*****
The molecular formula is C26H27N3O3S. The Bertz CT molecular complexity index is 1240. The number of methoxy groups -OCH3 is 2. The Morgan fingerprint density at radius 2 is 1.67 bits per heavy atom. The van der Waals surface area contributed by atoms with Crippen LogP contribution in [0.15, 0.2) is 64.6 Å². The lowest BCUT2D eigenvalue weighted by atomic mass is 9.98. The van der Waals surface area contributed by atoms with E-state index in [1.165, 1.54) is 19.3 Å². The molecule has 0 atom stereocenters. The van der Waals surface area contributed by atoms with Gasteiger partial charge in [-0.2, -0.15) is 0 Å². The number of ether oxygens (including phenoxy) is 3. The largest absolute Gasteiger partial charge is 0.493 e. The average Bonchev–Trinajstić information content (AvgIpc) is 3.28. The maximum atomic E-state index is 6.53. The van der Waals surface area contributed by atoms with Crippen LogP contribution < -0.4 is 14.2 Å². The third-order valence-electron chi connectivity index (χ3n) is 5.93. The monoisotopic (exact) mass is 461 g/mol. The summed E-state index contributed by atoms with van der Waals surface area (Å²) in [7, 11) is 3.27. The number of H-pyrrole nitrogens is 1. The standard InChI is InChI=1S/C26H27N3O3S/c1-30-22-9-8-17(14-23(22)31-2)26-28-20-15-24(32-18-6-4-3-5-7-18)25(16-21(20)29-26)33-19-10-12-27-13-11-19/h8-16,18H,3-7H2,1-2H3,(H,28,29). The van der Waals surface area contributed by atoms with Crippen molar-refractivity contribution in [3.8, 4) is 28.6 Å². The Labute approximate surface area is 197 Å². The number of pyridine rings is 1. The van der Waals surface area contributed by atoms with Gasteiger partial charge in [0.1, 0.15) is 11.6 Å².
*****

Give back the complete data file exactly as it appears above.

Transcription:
The molecular formula is C26H27N3O3S. The Bertz CT molecular complexity index is 1240. The number of methoxy groups -OCH3 is 2. The Morgan fingerprint density at radius 2 is 1.67 bits per heavy atom. The van der Waals surface area contributed by atoms with Crippen LogP contribution in [0.15, 0.2) is 64.6 Å². The lowest BCUT2D eigenvalue weighted by atomic mass is 9.98. The van der Waals surface area contributed by atoms with E-state index in [1.165, 1.54) is 19.3 Å². The molecule has 0 atom stereocenters. The van der Waals surface area contributed by atoms with Gasteiger partial charge in [-0.2, -0.15) is 0 Å². The number of ether oxygens (including phenoxy) is 3. The largest absolute Gasteiger partial charge is 0.493 e. The average Bonchev–Trinajstić information content (AvgIpc) is 3.28. The maximum atomic E-state index is 6.53. The van der Waals surface area contributed by atoms with Crippen LogP contribution < -0.4 is 14.2 Å². The third-order valence-electron chi connectivity index (χ3n) is 5.93. The monoisotopic (exact) mass is 461 g/mol. The summed E-state index contributed by atoms with van der Waals surface area (Å²) in [7, 11) is 3.27. The number of H-pyrrole nitrogens is 1. The standard InChI is InChI=1S/C26H27N3O3S/c1-30-22-9-8-17(14-23(22)31-2)26-28-20-15-24(32-18-6-4-3-5-7-18)25(16-21(20)29-26)33-19-10-12-27-13-11-19/h8-16,18H,3-7H2,1-2H3,(H,28,29). The van der Waals surface area contributed by atoms with Crippen molar-refractivity contribution in [3.8, 4) is 28.6 Å². The Labute approximate surface area is 197 Å². The number of pyridine rings is 1. The van der Waals surface area contributed by atoms with Gasteiger partial charge in [0.1, 0.15) is 11.6 Å².